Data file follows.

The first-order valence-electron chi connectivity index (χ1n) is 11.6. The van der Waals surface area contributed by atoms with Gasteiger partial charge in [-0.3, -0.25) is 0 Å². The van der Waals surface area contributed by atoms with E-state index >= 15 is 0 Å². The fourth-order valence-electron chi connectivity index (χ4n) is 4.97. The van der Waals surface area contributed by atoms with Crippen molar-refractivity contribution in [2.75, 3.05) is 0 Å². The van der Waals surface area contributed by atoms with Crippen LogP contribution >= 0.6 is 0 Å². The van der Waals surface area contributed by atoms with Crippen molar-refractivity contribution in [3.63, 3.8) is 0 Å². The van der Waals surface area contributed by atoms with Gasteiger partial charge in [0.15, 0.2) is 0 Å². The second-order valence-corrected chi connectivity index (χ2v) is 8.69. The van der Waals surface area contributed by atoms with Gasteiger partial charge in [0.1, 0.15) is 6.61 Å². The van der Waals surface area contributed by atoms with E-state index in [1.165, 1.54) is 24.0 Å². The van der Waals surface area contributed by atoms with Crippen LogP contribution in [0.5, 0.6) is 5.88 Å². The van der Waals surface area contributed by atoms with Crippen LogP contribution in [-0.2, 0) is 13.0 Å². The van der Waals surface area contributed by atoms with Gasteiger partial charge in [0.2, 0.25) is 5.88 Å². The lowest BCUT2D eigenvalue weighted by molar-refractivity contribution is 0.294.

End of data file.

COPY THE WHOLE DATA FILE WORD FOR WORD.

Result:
The first-order valence-electron chi connectivity index (χ1n) is 11.6. The van der Waals surface area contributed by atoms with Gasteiger partial charge in [-0.3, -0.25) is 0 Å². The van der Waals surface area contributed by atoms with E-state index >= 15 is 0 Å². The fourth-order valence-electron chi connectivity index (χ4n) is 4.97. The van der Waals surface area contributed by atoms with Crippen molar-refractivity contribution in [2.75, 3.05) is 0 Å². The van der Waals surface area contributed by atoms with Crippen LogP contribution >= 0.6 is 0 Å². The van der Waals surface area contributed by atoms with Crippen molar-refractivity contribution in [3.63, 3.8) is 0 Å². The van der Waals surface area contributed by atoms with Gasteiger partial charge in [0.15, 0.2) is 0 Å². The second-order valence-corrected chi connectivity index (χ2v) is 8.69. The van der Waals surface area contributed by atoms with Gasteiger partial charge in [0.1, 0.15) is 6.61 Å². The van der Waals surface area contributed by atoms with E-state index in [1.165, 1.54) is 24.0 Å². The van der Waals surface area contributed by atoms with Crippen LogP contribution in [0.5, 0.6) is 5.88 Å². The van der Waals surface area contributed by atoms with Crippen LogP contribution in [-0.2, 0) is 13.0 Å². The van der Waals surface area contributed by atoms with Gasteiger partial charge in [0.2, 0.25) is 5.88 Å². The lowest BCUT2D eigenvalue weighted by molar-refractivity contribution is 0.294.